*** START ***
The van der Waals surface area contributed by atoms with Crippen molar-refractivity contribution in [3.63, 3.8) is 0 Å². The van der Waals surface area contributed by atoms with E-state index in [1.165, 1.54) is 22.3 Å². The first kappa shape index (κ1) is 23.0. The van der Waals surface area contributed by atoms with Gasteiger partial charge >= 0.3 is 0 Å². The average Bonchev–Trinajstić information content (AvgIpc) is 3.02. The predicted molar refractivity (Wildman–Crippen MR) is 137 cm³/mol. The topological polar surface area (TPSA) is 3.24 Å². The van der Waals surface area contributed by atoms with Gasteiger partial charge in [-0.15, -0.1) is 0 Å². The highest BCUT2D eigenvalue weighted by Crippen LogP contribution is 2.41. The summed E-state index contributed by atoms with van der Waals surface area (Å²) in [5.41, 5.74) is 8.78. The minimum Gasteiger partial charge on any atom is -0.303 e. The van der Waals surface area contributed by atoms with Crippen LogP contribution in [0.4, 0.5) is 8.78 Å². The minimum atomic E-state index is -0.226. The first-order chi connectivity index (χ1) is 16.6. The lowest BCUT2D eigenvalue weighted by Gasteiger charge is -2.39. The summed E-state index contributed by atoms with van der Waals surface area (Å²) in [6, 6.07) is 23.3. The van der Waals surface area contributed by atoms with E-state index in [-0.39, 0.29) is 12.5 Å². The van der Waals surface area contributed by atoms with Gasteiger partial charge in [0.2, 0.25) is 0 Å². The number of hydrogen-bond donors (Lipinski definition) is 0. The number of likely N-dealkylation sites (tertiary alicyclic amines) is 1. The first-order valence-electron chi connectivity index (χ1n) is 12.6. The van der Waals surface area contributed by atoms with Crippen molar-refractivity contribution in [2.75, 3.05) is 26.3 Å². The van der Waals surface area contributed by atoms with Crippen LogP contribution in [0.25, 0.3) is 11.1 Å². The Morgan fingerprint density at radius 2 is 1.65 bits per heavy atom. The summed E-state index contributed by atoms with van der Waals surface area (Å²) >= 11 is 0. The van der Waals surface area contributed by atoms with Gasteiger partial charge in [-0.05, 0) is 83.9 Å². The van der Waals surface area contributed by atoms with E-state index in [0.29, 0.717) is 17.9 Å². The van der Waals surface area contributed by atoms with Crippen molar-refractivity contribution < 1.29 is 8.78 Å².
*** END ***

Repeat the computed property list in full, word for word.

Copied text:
The van der Waals surface area contributed by atoms with Crippen molar-refractivity contribution in [3.63, 3.8) is 0 Å². The van der Waals surface area contributed by atoms with E-state index in [1.165, 1.54) is 22.3 Å². The first kappa shape index (κ1) is 23.0. The van der Waals surface area contributed by atoms with Gasteiger partial charge >= 0.3 is 0 Å². The average Bonchev–Trinajstić information content (AvgIpc) is 3.02. The predicted molar refractivity (Wildman–Crippen MR) is 137 cm³/mol. The topological polar surface area (TPSA) is 3.24 Å². The van der Waals surface area contributed by atoms with Gasteiger partial charge in [-0.15, -0.1) is 0 Å². The highest BCUT2D eigenvalue weighted by Crippen LogP contribution is 2.41. The summed E-state index contributed by atoms with van der Waals surface area (Å²) in [5.41, 5.74) is 8.78. The minimum Gasteiger partial charge on any atom is -0.303 e. The van der Waals surface area contributed by atoms with Crippen LogP contribution in [0.4, 0.5) is 8.78 Å². The minimum atomic E-state index is -0.226. The first-order chi connectivity index (χ1) is 16.6. The lowest BCUT2D eigenvalue weighted by Gasteiger charge is -2.39. The summed E-state index contributed by atoms with van der Waals surface area (Å²) in [6, 6.07) is 23.3. The van der Waals surface area contributed by atoms with E-state index in [-0.39, 0.29) is 12.5 Å². The van der Waals surface area contributed by atoms with Gasteiger partial charge in [0.2, 0.25) is 0 Å². The number of hydrogen-bond donors (Lipinski definition) is 0. The number of likely N-dealkylation sites (tertiary alicyclic amines) is 1. The first-order valence-electron chi connectivity index (χ1n) is 12.6. The van der Waals surface area contributed by atoms with Crippen molar-refractivity contribution in [2.75, 3.05) is 26.3 Å². The van der Waals surface area contributed by atoms with Crippen LogP contribution in [0.25, 0.3) is 11.1 Å². The Morgan fingerprint density at radius 2 is 1.65 bits per heavy atom. The summed E-state index contributed by atoms with van der Waals surface area (Å²) >= 11 is 0. The van der Waals surface area contributed by atoms with Gasteiger partial charge in [-0.05, 0) is 83.9 Å². The van der Waals surface area contributed by atoms with E-state index in [0.29, 0.717) is 17.9 Å². The van der Waals surface area contributed by atoms with Crippen molar-refractivity contribution < 1.29 is 8.78 Å².